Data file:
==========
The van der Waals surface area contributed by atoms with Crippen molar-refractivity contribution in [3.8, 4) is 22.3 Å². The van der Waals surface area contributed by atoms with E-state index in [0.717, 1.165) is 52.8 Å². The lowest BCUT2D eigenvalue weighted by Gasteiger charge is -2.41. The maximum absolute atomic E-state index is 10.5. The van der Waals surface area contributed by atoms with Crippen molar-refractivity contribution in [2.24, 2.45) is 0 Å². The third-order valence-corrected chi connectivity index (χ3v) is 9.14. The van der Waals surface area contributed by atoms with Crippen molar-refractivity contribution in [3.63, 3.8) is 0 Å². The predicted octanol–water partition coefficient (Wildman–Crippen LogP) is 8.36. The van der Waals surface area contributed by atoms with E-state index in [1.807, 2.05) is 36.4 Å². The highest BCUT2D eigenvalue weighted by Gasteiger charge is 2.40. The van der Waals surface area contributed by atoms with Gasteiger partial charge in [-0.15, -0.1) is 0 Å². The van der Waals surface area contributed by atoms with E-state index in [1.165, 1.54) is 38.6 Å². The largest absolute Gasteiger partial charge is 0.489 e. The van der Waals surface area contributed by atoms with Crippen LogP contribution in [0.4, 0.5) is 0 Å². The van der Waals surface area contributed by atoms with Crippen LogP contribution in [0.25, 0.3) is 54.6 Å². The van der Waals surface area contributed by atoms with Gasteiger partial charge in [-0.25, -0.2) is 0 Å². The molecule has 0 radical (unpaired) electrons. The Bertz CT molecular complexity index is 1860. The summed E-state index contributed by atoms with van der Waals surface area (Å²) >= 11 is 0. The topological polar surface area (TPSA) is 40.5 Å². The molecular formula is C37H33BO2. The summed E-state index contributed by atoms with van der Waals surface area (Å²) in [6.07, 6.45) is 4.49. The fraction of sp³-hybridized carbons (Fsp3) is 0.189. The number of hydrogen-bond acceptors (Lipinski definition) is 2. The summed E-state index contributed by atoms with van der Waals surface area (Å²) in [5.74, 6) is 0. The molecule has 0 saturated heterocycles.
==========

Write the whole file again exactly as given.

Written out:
The van der Waals surface area contributed by atoms with Crippen molar-refractivity contribution in [3.8, 4) is 22.3 Å². The van der Waals surface area contributed by atoms with E-state index in [0.717, 1.165) is 52.8 Å². The lowest BCUT2D eigenvalue weighted by Gasteiger charge is -2.41. The maximum absolute atomic E-state index is 10.5. The van der Waals surface area contributed by atoms with Crippen molar-refractivity contribution in [2.24, 2.45) is 0 Å². The third-order valence-corrected chi connectivity index (χ3v) is 9.14. The van der Waals surface area contributed by atoms with Crippen molar-refractivity contribution in [3.63, 3.8) is 0 Å². The predicted octanol–water partition coefficient (Wildman–Crippen LogP) is 8.36. The van der Waals surface area contributed by atoms with E-state index in [1.807, 2.05) is 36.4 Å². The highest BCUT2D eigenvalue weighted by Gasteiger charge is 2.40. The van der Waals surface area contributed by atoms with Gasteiger partial charge in [-0.15, -0.1) is 0 Å². The van der Waals surface area contributed by atoms with E-state index in [1.165, 1.54) is 38.6 Å². The largest absolute Gasteiger partial charge is 0.489 e. The van der Waals surface area contributed by atoms with Crippen LogP contribution in [0.4, 0.5) is 0 Å². The van der Waals surface area contributed by atoms with Crippen LogP contribution in [0.25, 0.3) is 54.6 Å². The van der Waals surface area contributed by atoms with Gasteiger partial charge in [-0.25, -0.2) is 0 Å². The molecule has 0 radical (unpaired) electrons. The Bertz CT molecular complexity index is 1860. The summed E-state index contributed by atoms with van der Waals surface area (Å²) >= 11 is 0. The topological polar surface area (TPSA) is 40.5 Å². The molecular formula is C37H33BO2. The summed E-state index contributed by atoms with van der Waals surface area (Å²) in [6.07, 6.45) is 4.49. The fraction of sp³-hybridized carbons (Fsp3) is 0.189. The number of hydrogen-bond acceptors (Lipinski definition) is 2. The summed E-state index contributed by atoms with van der Waals surface area (Å²) in [5.74, 6) is 0. The molecule has 0 saturated heterocycles.